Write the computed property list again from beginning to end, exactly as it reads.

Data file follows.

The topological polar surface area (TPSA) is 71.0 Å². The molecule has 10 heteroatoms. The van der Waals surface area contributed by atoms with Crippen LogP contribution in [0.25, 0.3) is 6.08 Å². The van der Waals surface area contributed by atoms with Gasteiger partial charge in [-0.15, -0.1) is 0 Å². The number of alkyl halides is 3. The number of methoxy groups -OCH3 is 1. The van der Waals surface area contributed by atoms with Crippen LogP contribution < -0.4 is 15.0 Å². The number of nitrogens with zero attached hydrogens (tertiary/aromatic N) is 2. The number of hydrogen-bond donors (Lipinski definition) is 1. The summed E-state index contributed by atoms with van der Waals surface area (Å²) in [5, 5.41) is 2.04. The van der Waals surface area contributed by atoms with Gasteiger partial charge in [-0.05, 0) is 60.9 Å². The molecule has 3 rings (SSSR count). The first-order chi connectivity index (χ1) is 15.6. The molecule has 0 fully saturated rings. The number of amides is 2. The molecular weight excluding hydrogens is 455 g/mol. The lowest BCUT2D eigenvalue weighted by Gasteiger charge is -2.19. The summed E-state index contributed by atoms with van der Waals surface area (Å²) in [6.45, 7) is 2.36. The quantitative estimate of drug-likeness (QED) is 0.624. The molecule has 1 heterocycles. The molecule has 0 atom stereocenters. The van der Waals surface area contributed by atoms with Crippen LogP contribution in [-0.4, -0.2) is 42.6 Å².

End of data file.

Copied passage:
The topological polar surface area (TPSA) is 71.0 Å². The molecule has 10 heteroatoms. The van der Waals surface area contributed by atoms with Crippen LogP contribution in [0.25, 0.3) is 6.08 Å². The van der Waals surface area contributed by atoms with Gasteiger partial charge in [-0.15, -0.1) is 0 Å². The number of alkyl halides is 3. The number of methoxy groups -OCH3 is 1. The van der Waals surface area contributed by atoms with Crippen LogP contribution < -0.4 is 15.0 Å². The number of nitrogens with zero attached hydrogens (tertiary/aromatic N) is 2. The number of hydrogen-bond donors (Lipinski definition) is 1. The summed E-state index contributed by atoms with van der Waals surface area (Å²) in [5, 5.41) is 2.04. The van der Waals surface area contributed by atoms with Gasteiger partial charge in [-0.05, 0) is 60.9 Å². The molecule has 3 rings (SSSR count). The first-order chi connectivity index (χ1) is 15.6. The molecule has 0 fully saturated rings. The number of amides is 2. The molecular weight excluding hydrogens is 455 g/mol. The lowest BCUT2D eigenvalue weighted by Gasteiger charge is -2.19. The summed E-state index contributed by atoms with van der Waals surface area (Å²) in [6.45, 7) is 2.36. The quantitative estimate of drug-likeness (QED) is 0.624. The molecule has 1 heterocycles. The molecule has 0 atom stereocenters. The van der Waals surface area contributed by atoms with Crippen LogP contribution in [-0.4, -0.2) is 42.6 Å².